Effects of physical activity levels and nutritional intake on skeletal muscle protein turnover and cellular signaling
Erin Leigh Glynn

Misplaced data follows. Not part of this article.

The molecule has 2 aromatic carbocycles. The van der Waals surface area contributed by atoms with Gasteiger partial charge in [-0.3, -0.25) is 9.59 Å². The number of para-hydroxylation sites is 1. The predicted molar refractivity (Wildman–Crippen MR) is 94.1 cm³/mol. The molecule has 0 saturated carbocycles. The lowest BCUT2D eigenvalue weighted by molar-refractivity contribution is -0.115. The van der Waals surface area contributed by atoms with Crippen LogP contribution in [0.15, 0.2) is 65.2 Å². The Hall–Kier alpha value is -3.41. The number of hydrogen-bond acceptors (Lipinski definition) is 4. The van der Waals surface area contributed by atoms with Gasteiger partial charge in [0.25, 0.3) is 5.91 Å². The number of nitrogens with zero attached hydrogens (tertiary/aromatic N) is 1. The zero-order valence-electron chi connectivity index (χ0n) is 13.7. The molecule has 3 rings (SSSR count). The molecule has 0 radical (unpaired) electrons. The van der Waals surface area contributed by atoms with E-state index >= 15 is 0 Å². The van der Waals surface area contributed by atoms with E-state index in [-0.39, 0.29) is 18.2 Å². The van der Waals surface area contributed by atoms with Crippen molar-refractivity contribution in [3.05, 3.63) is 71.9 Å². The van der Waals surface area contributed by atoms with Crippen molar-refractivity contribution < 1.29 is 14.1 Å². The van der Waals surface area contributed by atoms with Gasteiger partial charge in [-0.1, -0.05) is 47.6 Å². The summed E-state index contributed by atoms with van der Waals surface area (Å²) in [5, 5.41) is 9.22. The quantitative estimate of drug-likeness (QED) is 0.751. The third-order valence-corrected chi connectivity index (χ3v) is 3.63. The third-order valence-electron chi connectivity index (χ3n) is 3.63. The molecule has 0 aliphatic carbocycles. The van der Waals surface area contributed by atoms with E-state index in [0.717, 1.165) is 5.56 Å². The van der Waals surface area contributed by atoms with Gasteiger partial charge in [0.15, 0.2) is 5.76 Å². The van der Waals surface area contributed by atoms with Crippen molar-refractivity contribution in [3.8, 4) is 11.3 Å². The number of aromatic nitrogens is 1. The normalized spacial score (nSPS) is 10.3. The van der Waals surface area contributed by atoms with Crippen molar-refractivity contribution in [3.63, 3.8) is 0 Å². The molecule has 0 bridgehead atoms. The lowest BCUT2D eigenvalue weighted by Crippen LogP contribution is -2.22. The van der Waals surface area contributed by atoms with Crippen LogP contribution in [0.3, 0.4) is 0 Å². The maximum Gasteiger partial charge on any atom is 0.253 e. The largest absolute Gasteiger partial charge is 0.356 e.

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Loss of muscle mass is common in many clinical conditions such as cancer, AIDS, burns and paralysis as well as in aging. Decreased muscle mass can contribute to many other complications and co-morbidities related to diseases, trauma and aging including overall weakness, immobility, increased risk of falls, impaired stress response and metabolic dysfunction. Nutrition and resistance exercise are two readily available and extremely anabolic stimuli for skeletal muscle, though their specific cellular mechanisms remain largely unknown. Studies were designed to examine the mammalian target of rapamycin (mTOR) muscle hypertrophy pathway in conditions of differing physical activity levels, to determine the effects of low and high carbohydrate and insulin levels (combined with essential amino acids) on protein turnover and cellular signaling following resistance exercise, and to investigate similar parameters in response to various combinations of anabolic nutrients. Stable isotopic techniques with arterial/venous catheterization and muscle biopsies, immunoprecipitation and immunoblotting, quantitative real-time PCR and hormone (ELISA) assays were utilized to examine muscle protein turnover, cellular signaling pathways, mRNA expression related to proteins of interest and hormonal responses, respectively. The main findings from these studies were that increased physical activity downregulated the mTOR signaling pathway and decreased inhibitory phosphorylation of insulin receptor substrate 1 (IRS-1). In contrast, mTOR activity may play an important role in paraplegia-induced muscle atrophy as 10 weeks of paraplegia in rats significantly downregulated the mTOR pathway. In humans and compared to modest carbohydrate ingestion, higher amounts of carbohydrate and consequent increases in circulating insulin were unable to further reduce muscle protein breakdown, associated signaling or mRNA expression following a bout of resistance exercise. Similarly, increasing concentrations of leucine may not provide any additional benefit to net protein balance, as has been previously proposed. These studies further our understanding of muscle hypertrophy and atrophy, and begin to provide the scientific data necessary in order to establish evidence-based recommendations for the maintenance of skeletal muscle mass during conditions of muscle wasting.